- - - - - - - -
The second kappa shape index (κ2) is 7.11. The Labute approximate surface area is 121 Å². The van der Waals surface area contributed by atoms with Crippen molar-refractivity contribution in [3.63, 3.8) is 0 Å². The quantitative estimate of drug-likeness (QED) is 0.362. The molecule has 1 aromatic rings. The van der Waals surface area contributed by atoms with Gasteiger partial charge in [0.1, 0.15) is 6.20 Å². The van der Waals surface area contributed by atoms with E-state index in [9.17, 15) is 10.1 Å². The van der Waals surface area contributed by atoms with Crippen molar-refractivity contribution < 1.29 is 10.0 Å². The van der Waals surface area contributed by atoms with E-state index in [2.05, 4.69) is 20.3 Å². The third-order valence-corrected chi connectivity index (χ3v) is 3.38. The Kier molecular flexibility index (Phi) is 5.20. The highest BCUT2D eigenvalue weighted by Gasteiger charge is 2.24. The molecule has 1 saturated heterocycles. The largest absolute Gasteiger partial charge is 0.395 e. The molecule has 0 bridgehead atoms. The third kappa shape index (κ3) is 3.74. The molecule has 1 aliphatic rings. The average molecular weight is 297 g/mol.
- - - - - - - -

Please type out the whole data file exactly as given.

The second kappa shape index (κ2) is 7.11. The Labute approximate surface area is 121 Å². The van der Waals surface area contributed by atoms with Crippen molar-refractivity contribution in [3.63, 3.8) is 0 Å². The quantitative estimate of drug-likeness (QED) is 0.362. The molecule has 1 aromatic rings. The van der Waals surface area contributed by atoms with Gasteiger partial charge in [0.1, 0.15) is 6.20 Å². The van der Waals surface area contributed by atoms with E-state index in [9.17, 15) is 10.1 Å². The van der Waals surface area contributed by atoms with Crippen molar-refractivity contribution < 1.29 is 10.0 Å². The van der Waals surface area contributed by atoms with E-state index in [2.05, 4.69) is 20.3 Å². The third-order valence-corrected chi connectivity index (χ3v) is 3.38. The Kier molecular flexibility index (Phi) is 5.20. The highest BCUT2D eigenvalue weighted by Gasteiger charge is 2.24. The molecule has 1 saturated heterocycles. The largest absolute Gasteiger partial charge is 0.395 e. The molecule has 0 bridgehead atoms. The third kappa shape index (κ3) is 3.74. The molecule has 1 aliphatic rings. The average molecular weight is 297 g/mol.